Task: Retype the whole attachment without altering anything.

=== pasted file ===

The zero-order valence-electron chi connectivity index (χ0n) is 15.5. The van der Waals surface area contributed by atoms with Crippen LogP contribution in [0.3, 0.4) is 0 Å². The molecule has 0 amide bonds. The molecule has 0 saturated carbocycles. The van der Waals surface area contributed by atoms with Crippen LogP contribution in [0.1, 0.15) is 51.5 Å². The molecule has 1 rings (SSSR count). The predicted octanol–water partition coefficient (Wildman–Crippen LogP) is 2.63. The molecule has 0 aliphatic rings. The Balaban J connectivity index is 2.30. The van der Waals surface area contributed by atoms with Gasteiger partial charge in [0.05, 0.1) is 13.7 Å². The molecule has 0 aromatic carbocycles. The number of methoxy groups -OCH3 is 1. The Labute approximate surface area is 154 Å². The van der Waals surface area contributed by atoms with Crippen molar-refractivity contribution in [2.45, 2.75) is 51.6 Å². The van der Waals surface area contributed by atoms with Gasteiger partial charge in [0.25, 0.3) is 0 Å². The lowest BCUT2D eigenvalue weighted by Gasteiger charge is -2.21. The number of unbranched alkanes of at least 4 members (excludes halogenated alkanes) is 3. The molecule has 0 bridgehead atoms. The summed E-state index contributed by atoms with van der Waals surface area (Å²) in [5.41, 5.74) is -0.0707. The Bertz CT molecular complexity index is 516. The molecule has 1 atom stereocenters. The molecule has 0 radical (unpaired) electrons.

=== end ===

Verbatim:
The zero-order valence-electron chi connectivity index (χ0n) is 15.5. The van der Waals surface area contributed by atoms with Crippen LogP contribution in [0.3, 0.4) is 0 Å². The molecule has 0 amide bonds. The molecule has 0 saturated carbocycles. The van der Waals surface area contributed by atoms with Crippen LogP contribution in [0.1, 0.15) is 51.5 Å². The molecule has 1 rings (SSSR count). The predicted octanol–water partition coefficient (Wildman–Crippen LogP) is 2.63. The molecule has 0 aliphatic rings. The Balaban J connectivity index is 2.30. The van der Waals surface area contributed by atoms with Gasteiger partial charge in [0.05, 0.1) is 13.7 Å². The molecule has 0 aromatic carbocycles. The number of methoxy groups -OCH3 is 1. The Labute approximate surface area is 154 Å². The van der Waals surface area contributed by atoms with Crippen molar-refractivity contribution in [2.45, 2.75) is 51.6 Å². The van der Waals surface area contributed by atoms with Gasteiger partial charge in [0.25, 0.3) is 0 Å². The lowest BCUT2D eigenvalue weighted by Gasteiger charge is -2.21. The number of unbranched alkanes of at least 4 members (excludes halogenated alkanes) is 3. The molecule has 0 bridgehead atoms. The summed E-state index contributed by atoms with van der Waals surface area (Å²) in [5.41, 5.74) is -0.0707. The Bertz CT molecular complexity index is 516. The molecule has 1 atom stereocenters. The molecule has 0 radical (unpaired) electrons.